Thursday, August 31, 2006

More of the Same

Was watching the end of the news tonight on CNN, or what passes for the news. Apparently, the President has issued a new war 'strategy,' or so the tagline said. I didn't hear what that strategy might be, although I can't imagine it's much more than a very slight variant on 'we're just gonna squat down in the sand until we win,' but the reporters all seemed to be trying to hide their incredulity. Suzanne Malveaux discussed it as part of an election strategy: to try to reach elderly voters and some other constituencies that tend to vote Republican.

I have to admit I'm very familiar with the blunt coldness of election strategies, having hung out with political people for most of my adult life, but I find that even I am shocked by this latest rerun of the, by now, not so secret playbook of the Republican hacks: have Dick Cheney and Don Rumsfeld (notice how Condi doesn't seem to be in the picture at the moment) run offense straight down the line on terrorism, with the President right behind, carrying the ball, but not actually running anyone down. If anything, can't they just shake things up a little to keep us all from getting bored?

I'm also unusually shocked because the same situation has been going on for about five years now. Absolutely nothing has been accomplished. And the only time these people even try to look like they're accomplishing anything is right before an election. I mean, they don't even make an effort anymore during the off-season. This isn't really about the usual non-critical aspects of domestic policy--taxes, health insurance, parental leave, abortion, etc. Supposedly, this is about an actual war.

But, every two years, the American people buy tickets for this, by now, very pathetic dog and pony show: the dogs are mangy and flea-bitten, with tics and shakes so that they can hardly stand; the ponies have chronic diarrhea and are covered in shit--their teeth are yellow and no one can keep them from biting the little kids. Children are wailing all over the cheap board bleachers, and the tent has rips in the roof that no one's bothered to patch. The circus master is so bored and lazy now that he shows up unshaven and in his underwear. The popcorn is stale and every year someone gets an e. coli infection from the hot dogs. But people keep buying the tickets, even lining up in the pouring rain. Although it does seem they've stopped cheering.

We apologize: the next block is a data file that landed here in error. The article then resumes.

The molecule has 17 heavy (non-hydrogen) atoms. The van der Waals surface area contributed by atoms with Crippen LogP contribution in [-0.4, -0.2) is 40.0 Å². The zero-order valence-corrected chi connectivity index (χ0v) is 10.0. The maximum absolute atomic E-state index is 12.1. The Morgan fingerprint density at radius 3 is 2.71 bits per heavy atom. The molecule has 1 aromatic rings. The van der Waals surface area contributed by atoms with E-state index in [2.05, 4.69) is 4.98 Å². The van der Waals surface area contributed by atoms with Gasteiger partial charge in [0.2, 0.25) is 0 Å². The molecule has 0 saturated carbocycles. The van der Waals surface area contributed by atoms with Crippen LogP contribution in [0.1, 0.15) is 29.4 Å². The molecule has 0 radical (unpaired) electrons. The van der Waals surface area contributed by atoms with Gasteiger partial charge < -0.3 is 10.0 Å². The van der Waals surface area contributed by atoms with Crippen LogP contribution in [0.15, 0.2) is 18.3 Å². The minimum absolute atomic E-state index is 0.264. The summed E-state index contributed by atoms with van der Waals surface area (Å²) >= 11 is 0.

OK, pathetic set of metaphors. But after so many years of this, I don't hold out much hope for the Democrats, or anyone, really, to call the Board of Mental Health and drag these performers back to their hospital beds in straightjackets.

There's a really good article in the September issue of Vanity Fair about why the response of the Air Force on 9/11 was so compromised. I read it to Roger while we were driving on the Garden State Parkway and the the NJ Turnpike, down through Delaware--yes, I read slowly and we stopped to talk about it a lot. We were driving right by an exit for Newark Airport, in fact, could see the flights starting to go into their landing patterns when the article started talking about United 93, which was very creepy.

Did you know that at that point in time there were only 4 manned fighter planes on call to defend approximately 30% of U.S. airspace? And that American Airlines would not confirm, until the evening of 9/11 that American flight 11 was the first one to crash into the World Trade Center? Their refusal to confirm that tied up valuable NORAD resources and unbelievably confused the military situation and response. United Airlines, on the other hand, confirmed the demise of their flights as soon as possible. Did you also know that the FAA was, at that time, allowed to override the military if the military needed to enter commercial airspace?

The article was incredibly sad. Having grown up around military people, including my dad, I'd like to believe that they would actually be given the tools and resources to do their jobs, particularly when it comes to defending Americans on American soil. Oddly enough, I think I trust the military rank and file a lot more than the government, regardless of the name on the Administration.

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